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Logitech VX Nano

Logitech's Wireless Ergonomics
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Keyboards aren't the only devices that have had an ergonomic makeover. The other main human input device, the mouse, has had its pass through the ergonomics labs. The result is a generation of mice that fits snuggly in most hands, and offers more than just a pair of mouse buttons and a scroll wheel.

While the desktop mouse has had its makeover, the travel mouse has been left on the sidelines. Most are small oval USB devices, with small buttons and stiff wheels. They're generally uncomfortable, leaving hands cramping after just a few minutes work. Travel mice are pointing devices - they're not for design work, or for gaming. If you want to take advantage of ergonomic high-function devices, you'd need to carry a large desktop mouse with you.

Logitech's latest travel mouse is the VX Nano, which closely resembles the larger MX Revolution. There are a lot of similarities between the two mice, and they're obviously from the same design school. Both have Logitech's signature flywheel and large slide pads for smooth motion on most surfaces. However, it's clear that the VX Nano was designed for portability.

The most significant feature is the VX Nano's minute RF receiver. Like its larger siblings, the VX Nano uses a proprietary 2.4 GHz connection. That's where the similarity ends. The VX Nano's receiver is not much bigger than the USB port it plugs into. Measuring only 5mm x 12mm x 5mm, the receiver caps a standard USB plug. It's small enough to store inside the mouse for transit. It's small enough to sit in a USB socket without protruding too much, so it should slip into a laptop bag without any damage (to the receiver or the port).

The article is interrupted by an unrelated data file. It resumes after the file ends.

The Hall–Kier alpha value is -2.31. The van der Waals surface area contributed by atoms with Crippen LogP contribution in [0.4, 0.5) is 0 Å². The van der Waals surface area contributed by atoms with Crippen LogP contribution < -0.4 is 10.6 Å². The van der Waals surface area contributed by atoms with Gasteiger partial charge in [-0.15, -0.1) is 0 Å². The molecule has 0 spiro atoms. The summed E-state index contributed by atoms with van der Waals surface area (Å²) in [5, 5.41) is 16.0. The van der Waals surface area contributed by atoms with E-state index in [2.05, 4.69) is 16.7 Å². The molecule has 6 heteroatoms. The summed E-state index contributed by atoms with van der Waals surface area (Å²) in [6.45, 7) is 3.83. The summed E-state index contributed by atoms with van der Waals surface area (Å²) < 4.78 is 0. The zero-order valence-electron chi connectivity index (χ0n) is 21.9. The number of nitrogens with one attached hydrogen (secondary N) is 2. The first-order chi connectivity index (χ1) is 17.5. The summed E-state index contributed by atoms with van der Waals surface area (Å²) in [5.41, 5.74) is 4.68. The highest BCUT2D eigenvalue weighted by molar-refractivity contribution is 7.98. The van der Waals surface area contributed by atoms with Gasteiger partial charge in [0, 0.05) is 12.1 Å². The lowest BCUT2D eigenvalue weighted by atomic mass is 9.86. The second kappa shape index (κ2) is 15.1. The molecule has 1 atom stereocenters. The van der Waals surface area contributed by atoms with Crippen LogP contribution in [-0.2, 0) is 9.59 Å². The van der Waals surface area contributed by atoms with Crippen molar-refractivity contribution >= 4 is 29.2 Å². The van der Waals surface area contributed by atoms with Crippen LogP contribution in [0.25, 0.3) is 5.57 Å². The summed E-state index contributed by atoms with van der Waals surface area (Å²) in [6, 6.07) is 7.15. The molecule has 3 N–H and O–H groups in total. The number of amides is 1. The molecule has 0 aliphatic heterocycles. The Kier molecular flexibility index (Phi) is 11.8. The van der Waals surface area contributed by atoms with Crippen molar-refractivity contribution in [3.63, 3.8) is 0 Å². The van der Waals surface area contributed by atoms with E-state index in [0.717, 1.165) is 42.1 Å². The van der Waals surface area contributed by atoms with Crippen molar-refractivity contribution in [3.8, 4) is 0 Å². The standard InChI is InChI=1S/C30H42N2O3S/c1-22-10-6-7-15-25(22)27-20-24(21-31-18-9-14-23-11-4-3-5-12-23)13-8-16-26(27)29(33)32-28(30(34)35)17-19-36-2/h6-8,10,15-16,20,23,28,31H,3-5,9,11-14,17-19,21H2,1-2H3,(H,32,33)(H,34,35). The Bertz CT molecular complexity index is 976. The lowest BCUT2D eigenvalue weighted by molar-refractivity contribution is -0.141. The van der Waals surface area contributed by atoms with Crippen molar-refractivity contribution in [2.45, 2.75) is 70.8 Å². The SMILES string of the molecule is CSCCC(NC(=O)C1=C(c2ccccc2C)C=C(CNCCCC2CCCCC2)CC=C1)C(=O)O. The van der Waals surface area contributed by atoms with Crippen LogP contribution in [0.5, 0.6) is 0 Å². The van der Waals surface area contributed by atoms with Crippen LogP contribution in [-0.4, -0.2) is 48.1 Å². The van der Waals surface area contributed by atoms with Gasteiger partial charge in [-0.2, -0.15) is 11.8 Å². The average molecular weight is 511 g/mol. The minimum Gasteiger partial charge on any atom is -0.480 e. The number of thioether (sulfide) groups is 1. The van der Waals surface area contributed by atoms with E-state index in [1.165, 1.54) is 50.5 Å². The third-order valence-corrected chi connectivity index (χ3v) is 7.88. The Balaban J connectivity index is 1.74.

Open the VX Nano's battery compartment and you'll see a slot marked "Nano Receiver." You can drop the receiver in here, so it won't be lost while you travel (it's also ideal for making sure you don't accidentally leave it transmitting while you're using your laptop on an airplane). You'll find that storing the receiver in the mouse also turns off the mouse's laser and transmitter, which saves battery life. It's also an interlock - so once the receiver is stored in the mouse you're unable to use the power button to turn it on. This will prevent the inevitable knocks and bumps when you travel from shortening battery life.

The mouse itself is ambidextrous, and should suit both left- and right-handed users. While most of the shell is a smooth, hard plastic, the left and right sides are padded, with a similar soft rubber-like material to the Wave's padded wrist rest. This makes the VX Nano surprisingly comfortable. It's small, so if you've got large hands you may find it a little awkward to use. We found it easy to switch to, and capable of being used to work with most productivity applications, as well as design and development tools.

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    Anonymous , August 26, 2008 12:14 PM
    The VX Nano needs 2 AAA batteries, not two. Also, the VX Nano comes bundled with TWO AAA batteries, not just one
  • 0 Hide
    DXRick , September 5, 2008 5:51 PM
    And just how will these designs help those of us that are still typing with two fingers??